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Sharia courts in the UK watch

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    (Original post by Playboy King)
    Well they obviously exist because they're needed. If a muslim living in Britain wants a case to be dealt with under sharia law then it's only logical for them to go to a sharia court. For the muslims (presumably the majority) who'd rather have it done under British law go through the normal courts.

    This is Britain, the sharia courts may be considered harsh but it's a free country they can't force muslims to deal their cases there if they don't want to. The muslims who do want it obviously go to the courts themselves because they require sharia ruling like they may have done in their own countries. There are problems though as highlighted by the article, but imagine if sharia courts were banned...there'd be outrage!
    But that is the question - how on earth and why would a woman who has had extramarital sex CHOOSE(!?!?) to be judged according to sharia law and be stoned or whipped?

    Then, they do not even have the authority to stone or whip or imprison someone, so what would the punishment be if it had to be within the legal parameters of English law? Really dodgy and it is a problem that needs to be taken care of.
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    (Original post by L i b)
    Setting up arbitration tribunals is perfectly within British law, and indeed not only assists the judicial system but would - if prevented from operating - be a complete affront to the liberal principles of this country.
    wow guess what i just lernt! i thaught it was illegal, like taking the law into your own hands, if it's legal surly these courts can still be overruled by the supreme court in westminister
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    I think it's excellent that people have the freedom to be tried under their religious law, if they want to be. I actually can't comprehend why anyone else should have a problem with it.
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    More funding to science in UK schools to stop retards growing up and not having a clue and carrying on being a religious retard because they was brought up by religious retards.
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    Sharia law is not being enforced upon anybody, if people wish to settle matters through sharia then what's everybody else's problem? No-one's making you do it. and in regards to some of the comments, it is simply ignoranct of people to say that Islam lowers the status of women etc., this is not the case and you should research things properly before you make judjements like that. Women in Islam are given the most respect compared to any other culture, Islam doesn't see women as objects to perv on or to give you a good time, a woman is so much more than that.. that's actually so degrading.

    Sharia law may seem harsh but when you do research on it properly it becomes a lot clearer and this is not the case.
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    (Original post by Dream Weaver)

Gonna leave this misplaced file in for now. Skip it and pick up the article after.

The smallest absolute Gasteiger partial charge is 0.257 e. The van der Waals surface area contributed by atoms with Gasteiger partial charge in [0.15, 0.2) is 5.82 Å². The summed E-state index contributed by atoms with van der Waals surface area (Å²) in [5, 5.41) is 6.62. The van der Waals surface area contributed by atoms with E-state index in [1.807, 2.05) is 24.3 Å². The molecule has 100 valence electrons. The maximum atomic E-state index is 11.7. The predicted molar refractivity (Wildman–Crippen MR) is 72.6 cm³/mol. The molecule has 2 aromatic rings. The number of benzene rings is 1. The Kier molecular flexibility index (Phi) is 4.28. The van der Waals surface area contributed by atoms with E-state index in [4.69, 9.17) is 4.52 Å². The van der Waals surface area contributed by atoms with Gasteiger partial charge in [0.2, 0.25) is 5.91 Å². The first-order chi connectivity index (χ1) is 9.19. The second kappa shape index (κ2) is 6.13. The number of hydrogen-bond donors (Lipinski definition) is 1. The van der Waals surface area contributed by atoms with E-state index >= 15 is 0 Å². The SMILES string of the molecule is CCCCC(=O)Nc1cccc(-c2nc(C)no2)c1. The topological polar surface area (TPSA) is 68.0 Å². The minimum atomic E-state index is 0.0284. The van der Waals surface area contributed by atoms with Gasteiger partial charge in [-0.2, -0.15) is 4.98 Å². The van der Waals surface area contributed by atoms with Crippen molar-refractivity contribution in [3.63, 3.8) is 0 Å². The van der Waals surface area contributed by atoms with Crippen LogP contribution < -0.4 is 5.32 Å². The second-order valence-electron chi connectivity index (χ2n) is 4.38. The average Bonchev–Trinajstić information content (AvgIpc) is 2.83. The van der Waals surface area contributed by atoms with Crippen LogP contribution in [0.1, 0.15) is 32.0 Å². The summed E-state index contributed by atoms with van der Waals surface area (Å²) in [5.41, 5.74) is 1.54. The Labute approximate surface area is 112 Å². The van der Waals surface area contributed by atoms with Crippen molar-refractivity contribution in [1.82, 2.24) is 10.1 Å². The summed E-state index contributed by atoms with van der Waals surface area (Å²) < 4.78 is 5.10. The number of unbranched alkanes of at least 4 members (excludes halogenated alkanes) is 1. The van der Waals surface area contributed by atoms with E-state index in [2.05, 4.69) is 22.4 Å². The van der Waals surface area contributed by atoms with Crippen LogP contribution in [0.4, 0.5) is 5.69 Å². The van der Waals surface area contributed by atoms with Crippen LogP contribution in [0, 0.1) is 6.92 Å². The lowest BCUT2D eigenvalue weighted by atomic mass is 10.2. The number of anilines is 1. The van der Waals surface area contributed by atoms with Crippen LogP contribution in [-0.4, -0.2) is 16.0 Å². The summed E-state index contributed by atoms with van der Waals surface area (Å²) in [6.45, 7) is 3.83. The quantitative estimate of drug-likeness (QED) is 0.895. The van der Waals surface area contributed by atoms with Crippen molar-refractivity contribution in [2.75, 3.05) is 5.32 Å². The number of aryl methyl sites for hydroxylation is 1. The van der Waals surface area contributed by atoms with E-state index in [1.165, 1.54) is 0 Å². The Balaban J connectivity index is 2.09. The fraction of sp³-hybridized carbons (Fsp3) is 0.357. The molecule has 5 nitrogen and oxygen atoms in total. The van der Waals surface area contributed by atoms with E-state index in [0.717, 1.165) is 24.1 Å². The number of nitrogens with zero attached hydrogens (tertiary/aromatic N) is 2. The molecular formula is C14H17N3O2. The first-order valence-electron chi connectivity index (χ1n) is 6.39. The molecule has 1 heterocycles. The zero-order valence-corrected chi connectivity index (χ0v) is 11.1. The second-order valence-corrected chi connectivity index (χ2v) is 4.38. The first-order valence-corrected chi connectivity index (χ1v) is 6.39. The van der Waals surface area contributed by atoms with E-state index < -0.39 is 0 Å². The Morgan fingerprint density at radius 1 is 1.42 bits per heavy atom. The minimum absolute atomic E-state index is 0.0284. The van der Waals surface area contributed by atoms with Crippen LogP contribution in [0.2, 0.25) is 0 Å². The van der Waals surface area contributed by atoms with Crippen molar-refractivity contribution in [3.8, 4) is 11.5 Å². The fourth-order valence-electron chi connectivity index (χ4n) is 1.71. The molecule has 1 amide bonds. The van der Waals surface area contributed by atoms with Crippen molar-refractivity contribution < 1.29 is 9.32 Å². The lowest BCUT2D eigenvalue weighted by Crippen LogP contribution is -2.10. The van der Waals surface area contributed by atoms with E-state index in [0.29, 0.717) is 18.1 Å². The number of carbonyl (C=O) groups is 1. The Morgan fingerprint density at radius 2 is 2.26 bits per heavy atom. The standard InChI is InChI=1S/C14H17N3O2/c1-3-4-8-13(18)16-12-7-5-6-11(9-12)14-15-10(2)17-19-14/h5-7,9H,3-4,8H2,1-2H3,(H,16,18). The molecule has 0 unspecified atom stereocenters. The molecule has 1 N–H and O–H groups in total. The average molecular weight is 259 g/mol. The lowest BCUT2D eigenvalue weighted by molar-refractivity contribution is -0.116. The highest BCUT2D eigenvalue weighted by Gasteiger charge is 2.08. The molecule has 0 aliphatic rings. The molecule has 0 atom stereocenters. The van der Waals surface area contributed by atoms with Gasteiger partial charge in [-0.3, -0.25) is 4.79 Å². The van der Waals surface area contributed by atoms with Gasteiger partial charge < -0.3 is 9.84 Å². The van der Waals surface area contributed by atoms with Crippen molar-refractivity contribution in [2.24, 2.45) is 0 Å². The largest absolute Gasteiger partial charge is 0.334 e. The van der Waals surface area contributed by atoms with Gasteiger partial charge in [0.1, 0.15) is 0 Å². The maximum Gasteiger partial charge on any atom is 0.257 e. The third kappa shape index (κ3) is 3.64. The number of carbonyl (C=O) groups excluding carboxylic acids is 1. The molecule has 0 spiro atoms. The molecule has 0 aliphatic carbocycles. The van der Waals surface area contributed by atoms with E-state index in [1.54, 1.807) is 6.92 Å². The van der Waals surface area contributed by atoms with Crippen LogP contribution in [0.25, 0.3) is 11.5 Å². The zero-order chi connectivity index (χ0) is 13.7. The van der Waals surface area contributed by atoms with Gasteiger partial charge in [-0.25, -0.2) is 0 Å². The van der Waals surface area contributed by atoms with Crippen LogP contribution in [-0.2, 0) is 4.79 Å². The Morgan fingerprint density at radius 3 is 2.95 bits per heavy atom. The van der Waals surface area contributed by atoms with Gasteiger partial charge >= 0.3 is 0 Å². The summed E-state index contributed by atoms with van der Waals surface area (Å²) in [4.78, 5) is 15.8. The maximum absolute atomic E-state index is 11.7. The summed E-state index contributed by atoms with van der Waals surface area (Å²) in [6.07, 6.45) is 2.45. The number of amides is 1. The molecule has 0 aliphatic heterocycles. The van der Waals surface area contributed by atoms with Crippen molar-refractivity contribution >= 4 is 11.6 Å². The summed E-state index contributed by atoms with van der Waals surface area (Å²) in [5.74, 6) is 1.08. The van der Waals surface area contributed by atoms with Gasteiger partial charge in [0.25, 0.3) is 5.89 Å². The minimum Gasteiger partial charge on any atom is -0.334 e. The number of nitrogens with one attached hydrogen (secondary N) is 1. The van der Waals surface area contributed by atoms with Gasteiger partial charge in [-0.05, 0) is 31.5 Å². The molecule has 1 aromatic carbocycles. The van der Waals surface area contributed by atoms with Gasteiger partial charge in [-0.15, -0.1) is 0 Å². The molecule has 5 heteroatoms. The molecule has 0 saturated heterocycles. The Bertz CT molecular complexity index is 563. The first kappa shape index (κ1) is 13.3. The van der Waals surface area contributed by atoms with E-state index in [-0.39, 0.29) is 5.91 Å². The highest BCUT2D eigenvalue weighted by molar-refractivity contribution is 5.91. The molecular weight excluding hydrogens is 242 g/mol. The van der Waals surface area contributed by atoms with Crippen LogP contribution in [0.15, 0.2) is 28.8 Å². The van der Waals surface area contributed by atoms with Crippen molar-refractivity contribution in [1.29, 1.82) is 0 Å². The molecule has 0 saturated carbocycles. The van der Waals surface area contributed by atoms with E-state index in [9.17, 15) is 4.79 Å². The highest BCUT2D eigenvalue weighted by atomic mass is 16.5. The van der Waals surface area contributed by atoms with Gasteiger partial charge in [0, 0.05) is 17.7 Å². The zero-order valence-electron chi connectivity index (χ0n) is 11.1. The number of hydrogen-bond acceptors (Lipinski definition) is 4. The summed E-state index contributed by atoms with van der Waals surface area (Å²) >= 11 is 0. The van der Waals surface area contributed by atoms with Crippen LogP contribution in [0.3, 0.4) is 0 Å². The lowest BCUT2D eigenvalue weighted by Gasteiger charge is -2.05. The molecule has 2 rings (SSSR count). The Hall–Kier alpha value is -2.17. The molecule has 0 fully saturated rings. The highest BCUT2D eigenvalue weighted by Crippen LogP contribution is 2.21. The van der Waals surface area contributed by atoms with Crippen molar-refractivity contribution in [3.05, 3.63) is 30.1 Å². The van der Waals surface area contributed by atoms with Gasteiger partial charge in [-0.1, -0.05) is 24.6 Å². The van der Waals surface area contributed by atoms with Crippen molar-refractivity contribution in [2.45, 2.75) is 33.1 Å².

This IS Britain, and therefore they should be judged under British law. No one should have the choice of which courts to use, they live in this country and so should use this country's courts.
    If they want God to judge their case, they can wait till judgement day and in the meantime our common law is pretty damn good enough.
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    (Original post by L i b)
    Setting up arbitration tribunals is perfectly within British law, and indeed not only assists the judicial system but would - if prevented from operating - be a complete affront to the liberal principles of this country.

    If you don't like it, maybe you should go elsewhere.



    Unless by 'secularise' you mean something akin to culling all religious people, then it wouldn't make any difference. Arbitration tribunals are not part of the state, they are private organisations which function by agreement between parties.
    What liberal principles? We're not exactly the most liberal country in the world.
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    "IMMIGRANTS, NOT AUSTRALIANS, MUST ADAPT. Take It Or Leave It" - Why can't we take this attitude???

    It Works!
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    (Original post by Russell-Crowe)
    More funding to science in UK schools to stop retards growing up and not having a clue and carrying on being a religious retard because they was brought up by religious retards.
    great contribution mate

    now gtfo
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    This article is from the Daily Mail and is used to whip up fear.

    Religious courts exist in the UK for a long time:

    British Jews, particularly the orthodox, will frequently turn to their own religious courts, the Beth Din, to resolve civil disputes, covering issues as diverse as business and divorce.


    http://news.bbc.co.uk/1/hi/uk/7233040.stm

    I don't see what the problem is for religious minorities to solve their civil disputes in their own courts.
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    (Original post by wolfrace)
    great contribution mate

    now gtfo
    You're a retard......the worse kind as well, a religious retard!
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    These aren't actual courts though, the judgments may be approved and implemented by our courts if we see fit but its not as though they can overrule our courts or do anything without our approval.

    Anybody can set up a panel and pass judgment on somebody if they wish, it doesn't mean any of it is legally enforceable without higher authority, so basically, who cares?